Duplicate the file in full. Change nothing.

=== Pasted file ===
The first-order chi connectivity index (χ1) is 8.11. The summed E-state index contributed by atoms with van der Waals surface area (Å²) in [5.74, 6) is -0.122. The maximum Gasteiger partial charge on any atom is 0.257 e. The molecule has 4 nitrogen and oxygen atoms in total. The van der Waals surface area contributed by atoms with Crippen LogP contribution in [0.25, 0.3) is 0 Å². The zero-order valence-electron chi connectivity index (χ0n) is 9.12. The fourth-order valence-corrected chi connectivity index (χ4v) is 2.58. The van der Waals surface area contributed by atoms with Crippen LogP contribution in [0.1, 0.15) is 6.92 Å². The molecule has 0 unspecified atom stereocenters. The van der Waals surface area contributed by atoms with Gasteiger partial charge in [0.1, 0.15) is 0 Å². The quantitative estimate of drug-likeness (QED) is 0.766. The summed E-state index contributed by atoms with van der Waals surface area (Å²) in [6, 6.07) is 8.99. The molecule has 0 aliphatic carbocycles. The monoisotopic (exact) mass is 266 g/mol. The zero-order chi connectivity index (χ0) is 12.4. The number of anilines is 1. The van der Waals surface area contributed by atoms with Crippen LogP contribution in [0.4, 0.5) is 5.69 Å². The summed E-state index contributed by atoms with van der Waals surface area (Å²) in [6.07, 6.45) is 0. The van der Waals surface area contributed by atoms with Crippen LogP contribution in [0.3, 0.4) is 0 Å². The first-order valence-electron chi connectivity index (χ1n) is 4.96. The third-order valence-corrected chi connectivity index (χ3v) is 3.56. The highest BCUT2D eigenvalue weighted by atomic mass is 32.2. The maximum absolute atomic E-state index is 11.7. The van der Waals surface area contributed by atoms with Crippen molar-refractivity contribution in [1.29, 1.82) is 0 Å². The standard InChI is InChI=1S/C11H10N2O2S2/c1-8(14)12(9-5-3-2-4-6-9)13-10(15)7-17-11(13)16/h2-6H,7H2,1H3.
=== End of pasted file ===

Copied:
The first-order chi connectivity index (χ1) is 8.11. The summed E-state index contributed by atoms with van der Waals surface area (Å²) in [5.74, 6) is -0.122. The maximum Gasteiger partial charge on any atom is 0.257 e. The molecule has 4 nitrogen and oxygen atoms in total. The van der Waals surface area contributed by atoms with Crippen LogP contribution in [0.25, 0.3) is 0 Å². The zero-order valence-electron chi connectivity index (χ0n) is 9.12. The fourth-order valence-corrected chi connectivity index (χ4v) is 2.58. The van der Waals surface area contributed by atoms with Crippen LogP contribution in [0.1, 0.15) is 6.92 Å². The molecule has 0 unspecified atom stereocenters. The van der Waals surface area contributed by atoms with Gasteiger partial charge in [0.1, 0.15) is 0 Å². The quantitative estimate of drug-likeness (QED) is 0.766. The summed E-state index contributed by atoms with van der Waals surface area (Å²) in [6, 6.07) is 8.99. The molecule has 0 aliphatic carbocycles. The monoisotopic (exact) mass is 266 g/mol. The zero-order chi connectivity index (χ0) is 12.4. The number of anilines is 1. The van der Waals surface area contributed by atoms with Crippen LogP contribution in [0.4, 0.5) is 5.69 Å². The summed E-state index contributed by atoms with van der Waals surface area (Å²) in [6.07, 6.45) is 0. The van der Waals surface area contributed by atoms with Crippen LogP contribution in [0.3, 0.4) is 0 Å². The first-order valence-electron chi connectivity index (χ1n) is 4.96. The third-order valence-corrected chi connectivity index (χ3v) is 3.56. The highest BCUT2D eigenvalue weighted by atomic mass is 32.2. The maximum absolute atomic E-state index is 11.7. The van der Waals surface area contributed by atoms with Crippen molar-refractivity contribution in [1.29, 1.82) is 0 Å². The standard InChI is InChI=1S/C11H10N2O2S2/c1-8(14)12(9-5-3-2-4-6-9)13-10(15)7-17-11(13)16/h2-6H,7H2,1H3.